writebuzz®
About Us   Publish and be read! Poetry, lyrics, short stories, scripts, words of wisdom, features, memorials, blogs (a day in my life), memoirs, history, business, and I.T.
Home   Adults   Youngsters   The Plot Thickens   Publications  

Options
More by this Author
 
© writebuzz® 2004-2017
All rights reserved.

The copyright of each of the publications on this site is retained by the author of the publication. writebuzz.com has been granted permission to display the publications under the terms and conditions of membership to the original site. Publications should not be copied in either print or electronic form without prior permission. Where permission is obtained the authors must be acknowledged. Thank you.
 
  You are @ HomeAdults Features

Features

Source: Adults

Author: Philip Roddis

Title: Film Review: The Constant Gardener

Other than their superior characterisation, and an intimacy of detail suggesting personal experience of the worlds his characters inhabited, what always lifted John Le Carre’s writing above the spy genre pure and simple was his refusal to indulge in easy moral judgments. Neither the taut elegance of The Spy Who Came in from the Cold nor the elaborate chess moves of Tinker Tailor Soldier Spy gave more than a nod towards comfortable free-world versus empire-of -evil certainties. If the bleak absurdities and dead hand of centralised planning were observed with steady eye, so too were the cynicism and sleaze of the west. (And if that ever put him at risk of nihilistic, plague on all their houses abdication of his responsibilities as a serious author, the demonstrable humanity of Le Carre’s People provided more than adequate insurance.)

The publication in 2001 of The Constant Gardener therefore answered two questions, not one. Besides settling any doubts that the ending of the cold war would also see the drying up of Le Carre’s inspiration, the novel proved him capable of taking a clear and unambiguous moral position. His outrage – less at global capitalism’s continuing rape of Africa than at the mix of patrician contempt and supine pragmatism of the Foreign Office mandarins who oil its wheels – pours white hot from every page. That’s a new departure but, since all the other elements of the Le Carre brand are present and correct, the novel resonates long after its plot, in an uncharacteristic triumph of drama over plausibility, has been resolved and the book put down.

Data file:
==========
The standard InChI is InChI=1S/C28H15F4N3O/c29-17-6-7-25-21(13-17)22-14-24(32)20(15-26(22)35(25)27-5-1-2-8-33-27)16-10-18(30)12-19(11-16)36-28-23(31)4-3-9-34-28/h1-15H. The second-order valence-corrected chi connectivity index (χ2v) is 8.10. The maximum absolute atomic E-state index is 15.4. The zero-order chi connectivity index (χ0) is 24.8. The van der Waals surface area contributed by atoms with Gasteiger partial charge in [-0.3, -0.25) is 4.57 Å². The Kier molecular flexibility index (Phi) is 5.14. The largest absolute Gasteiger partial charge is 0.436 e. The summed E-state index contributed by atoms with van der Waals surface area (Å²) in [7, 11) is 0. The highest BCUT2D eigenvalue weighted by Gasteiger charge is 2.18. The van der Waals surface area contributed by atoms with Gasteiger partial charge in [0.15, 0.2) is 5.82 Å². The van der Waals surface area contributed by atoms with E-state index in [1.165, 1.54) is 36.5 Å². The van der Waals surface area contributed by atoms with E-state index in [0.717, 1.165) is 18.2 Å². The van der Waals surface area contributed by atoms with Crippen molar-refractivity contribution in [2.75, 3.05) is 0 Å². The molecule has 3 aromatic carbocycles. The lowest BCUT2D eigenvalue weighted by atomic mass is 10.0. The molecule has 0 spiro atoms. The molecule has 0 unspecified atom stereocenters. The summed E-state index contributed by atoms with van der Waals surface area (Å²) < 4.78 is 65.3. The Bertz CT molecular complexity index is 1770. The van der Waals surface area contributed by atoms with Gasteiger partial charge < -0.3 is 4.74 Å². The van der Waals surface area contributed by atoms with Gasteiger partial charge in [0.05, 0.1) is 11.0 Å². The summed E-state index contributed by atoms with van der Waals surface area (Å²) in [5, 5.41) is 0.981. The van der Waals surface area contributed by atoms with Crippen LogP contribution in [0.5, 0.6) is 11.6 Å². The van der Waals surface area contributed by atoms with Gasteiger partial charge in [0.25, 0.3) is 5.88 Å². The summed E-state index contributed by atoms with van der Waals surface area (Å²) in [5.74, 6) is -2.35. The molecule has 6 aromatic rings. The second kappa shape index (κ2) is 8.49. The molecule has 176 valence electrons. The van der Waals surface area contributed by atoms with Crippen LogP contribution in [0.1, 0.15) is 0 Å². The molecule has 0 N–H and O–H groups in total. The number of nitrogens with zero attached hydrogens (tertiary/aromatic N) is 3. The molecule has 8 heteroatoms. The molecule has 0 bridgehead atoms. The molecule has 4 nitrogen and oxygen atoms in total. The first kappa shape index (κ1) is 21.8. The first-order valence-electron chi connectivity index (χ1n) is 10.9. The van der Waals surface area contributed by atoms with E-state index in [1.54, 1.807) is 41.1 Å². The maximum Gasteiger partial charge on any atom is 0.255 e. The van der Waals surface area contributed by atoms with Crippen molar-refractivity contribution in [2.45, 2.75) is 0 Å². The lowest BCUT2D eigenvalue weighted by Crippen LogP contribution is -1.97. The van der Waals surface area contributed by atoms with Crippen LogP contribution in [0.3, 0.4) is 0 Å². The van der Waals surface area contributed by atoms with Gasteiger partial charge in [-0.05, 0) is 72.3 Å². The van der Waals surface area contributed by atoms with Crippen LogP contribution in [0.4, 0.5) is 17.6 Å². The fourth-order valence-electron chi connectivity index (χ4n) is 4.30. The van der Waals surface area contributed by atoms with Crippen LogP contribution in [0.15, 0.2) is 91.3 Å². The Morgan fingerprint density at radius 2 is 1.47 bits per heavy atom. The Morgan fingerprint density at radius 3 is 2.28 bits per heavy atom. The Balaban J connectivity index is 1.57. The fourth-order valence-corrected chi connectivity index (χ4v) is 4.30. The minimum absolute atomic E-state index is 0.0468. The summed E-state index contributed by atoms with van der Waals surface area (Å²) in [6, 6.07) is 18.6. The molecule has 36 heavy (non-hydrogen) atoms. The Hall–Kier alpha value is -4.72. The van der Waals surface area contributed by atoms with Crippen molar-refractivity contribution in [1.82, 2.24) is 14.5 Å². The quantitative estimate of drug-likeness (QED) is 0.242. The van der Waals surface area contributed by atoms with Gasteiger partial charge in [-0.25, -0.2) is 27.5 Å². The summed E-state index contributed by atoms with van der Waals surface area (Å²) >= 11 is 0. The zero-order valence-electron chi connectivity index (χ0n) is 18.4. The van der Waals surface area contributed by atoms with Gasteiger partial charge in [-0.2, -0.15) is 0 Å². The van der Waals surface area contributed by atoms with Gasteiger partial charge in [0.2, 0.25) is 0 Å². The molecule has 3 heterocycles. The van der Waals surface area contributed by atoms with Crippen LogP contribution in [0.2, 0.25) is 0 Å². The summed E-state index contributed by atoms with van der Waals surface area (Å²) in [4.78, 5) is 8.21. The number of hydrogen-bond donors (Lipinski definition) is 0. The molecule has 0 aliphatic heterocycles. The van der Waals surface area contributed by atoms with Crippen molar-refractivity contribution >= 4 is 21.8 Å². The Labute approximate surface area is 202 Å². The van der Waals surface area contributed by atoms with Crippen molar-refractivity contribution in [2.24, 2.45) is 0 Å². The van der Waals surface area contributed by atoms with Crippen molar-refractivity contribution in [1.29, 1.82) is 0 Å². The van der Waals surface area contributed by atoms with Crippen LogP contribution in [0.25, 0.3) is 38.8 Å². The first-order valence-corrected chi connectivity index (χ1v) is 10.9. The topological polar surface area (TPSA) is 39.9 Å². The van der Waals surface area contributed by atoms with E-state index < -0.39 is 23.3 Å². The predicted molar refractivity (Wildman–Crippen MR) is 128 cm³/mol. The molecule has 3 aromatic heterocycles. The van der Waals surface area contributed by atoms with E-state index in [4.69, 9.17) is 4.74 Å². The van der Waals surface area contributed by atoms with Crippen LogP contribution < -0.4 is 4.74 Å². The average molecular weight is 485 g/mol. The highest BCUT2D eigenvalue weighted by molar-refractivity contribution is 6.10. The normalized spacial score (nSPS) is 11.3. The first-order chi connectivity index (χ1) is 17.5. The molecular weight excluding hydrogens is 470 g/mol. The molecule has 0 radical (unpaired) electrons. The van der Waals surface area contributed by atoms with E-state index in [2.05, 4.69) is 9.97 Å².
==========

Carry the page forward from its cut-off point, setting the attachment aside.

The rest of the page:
And the film? Here’s a fistful of reasons why you should see it. One; it’s a John Le Carre story, for God’s sake! Two; tip-top performances from Ralph Feinnes and Rachel Weisz bespeak with rare beauty the elusive chemistry we call romantic love. Three, superb portrayals of other members of the traditional ruling class – Bill Nighy the bloodless puppet master in Whitehall; Danny Huston the sporty chum whose personal weakness (in more senses than one) lead him to personal treachery (in more senses than one); Donald Sumpter as Donohue, head of Dirty Tricks, who against all the odds (and don’t we just love it when this happens?) plays a dashed decent card at the eleventh hour – are matched by an equally superb Gerard McSorley as Kenneth Curtess, whose knighthood does nothing to disguise the vim and vulgarity of New Money.

(On reason number three, one short scene alone makes the film a must-see. We’ve just moved from Kenyan shanty town to golf course of shimmering emerald, where new and old rulers are pitted against one another in – you got it – more senses than one. Curtiss shoulders his clubs, prompting Donohue to observe that “you must be the only white caddy in Africa, Kenny”. The response is brutally eloquent. As Donohue taps towards the hole for an easy putt, Curtess spits out the incontrovertible fact that “I don’t play by your fucking rules, Donohue”. To emphasise the point he places his boot inches in front of the hole to kick the latter’s ball into the long grass. After a silky move or two on other fronts, Donohue returns to the ostensible game in tones of purest Etonian. “We’ll call that one in, shall we?”, he purrs. Nor is it giving too much away to note that these vitriolic bubblings, beneath a surface of fragile cooperation, will lead Curtess into giving the good guys a surly helping hand. It’s classic Le Carre. The shenannigans of individual human beings never buck the system, but they do at times rock it.)

Four; that love between the principals, though at times more engaging than convincing, provides a clear lens for making sense of a plot whose intricacies might otherwise be too much for a film lasting just over two hours. Five; Africa itself – squalour and breathtaking beauty; venality, torpor and quiet heroism – is brought to life with an insistence rarely seen in mainstream cinema. Whether as intelligent conscience rouser, tight thriller or tragic love story, The Constant Gardener is not  to be missed.
 







Published on writebuzz®: Adults > Features
 

writebuzz®... the word is out!